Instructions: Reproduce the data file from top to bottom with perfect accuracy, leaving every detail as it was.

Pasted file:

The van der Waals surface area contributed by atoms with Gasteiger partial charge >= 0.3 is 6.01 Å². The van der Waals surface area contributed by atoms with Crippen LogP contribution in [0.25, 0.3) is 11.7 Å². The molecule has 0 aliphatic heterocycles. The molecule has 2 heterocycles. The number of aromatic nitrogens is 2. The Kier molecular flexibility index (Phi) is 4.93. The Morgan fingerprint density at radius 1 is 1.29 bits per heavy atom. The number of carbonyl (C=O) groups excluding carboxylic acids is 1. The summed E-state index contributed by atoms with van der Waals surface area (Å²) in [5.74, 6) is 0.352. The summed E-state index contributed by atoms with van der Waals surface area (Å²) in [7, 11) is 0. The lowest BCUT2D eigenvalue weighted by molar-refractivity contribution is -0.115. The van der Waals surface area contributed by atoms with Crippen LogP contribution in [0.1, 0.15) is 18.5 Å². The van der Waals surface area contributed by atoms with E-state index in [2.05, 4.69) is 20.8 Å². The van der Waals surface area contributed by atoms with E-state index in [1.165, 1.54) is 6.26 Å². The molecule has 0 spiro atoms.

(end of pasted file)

The van der Waals surface area contributed by atoms with Gasteiger partial charge >= 0.3 is 6.01 Å². The van der Waals surface area contributed by atoms with Crippen LogP contribution in [0.25, 0.3) is 11.7 Å². The molecule has 0 aliphatic heterocycles. The molecule has 2 heterocycles. The number of aromatic nitrogens is 2. The Kier molecular flexibility index (Phi) is 4.93. The Morgan fingerprint density at radius 1 is 1.29 bits per heavy atom. The number of carbonyl (C=O) groups excluding carboxylic acids is 1. The summed E-state index contributed by atoms with van der Waals surface area (Å²) in [5.74, 6) is 0.352. The summed E-state index contributed by atoms with van der Waals surface area (Å²) in [7, 11) is 0. The lowest BCUT2D eigenvalue weighted by molar-refractivity contribution is -0.115. The van der Waals surface area contributed by atoms with Crippen LogP contribution in [0.1, 0.15) is 18.5 Å². The van der Waals surface area contributed by atoms with E-state index in [2.05, 4.69) is 20.8 Å². The van der Waals surface area contributed by atoms with E-state index in [1.165, 1.54) is 6.26 Å². The molecule has 0 spiro atoms.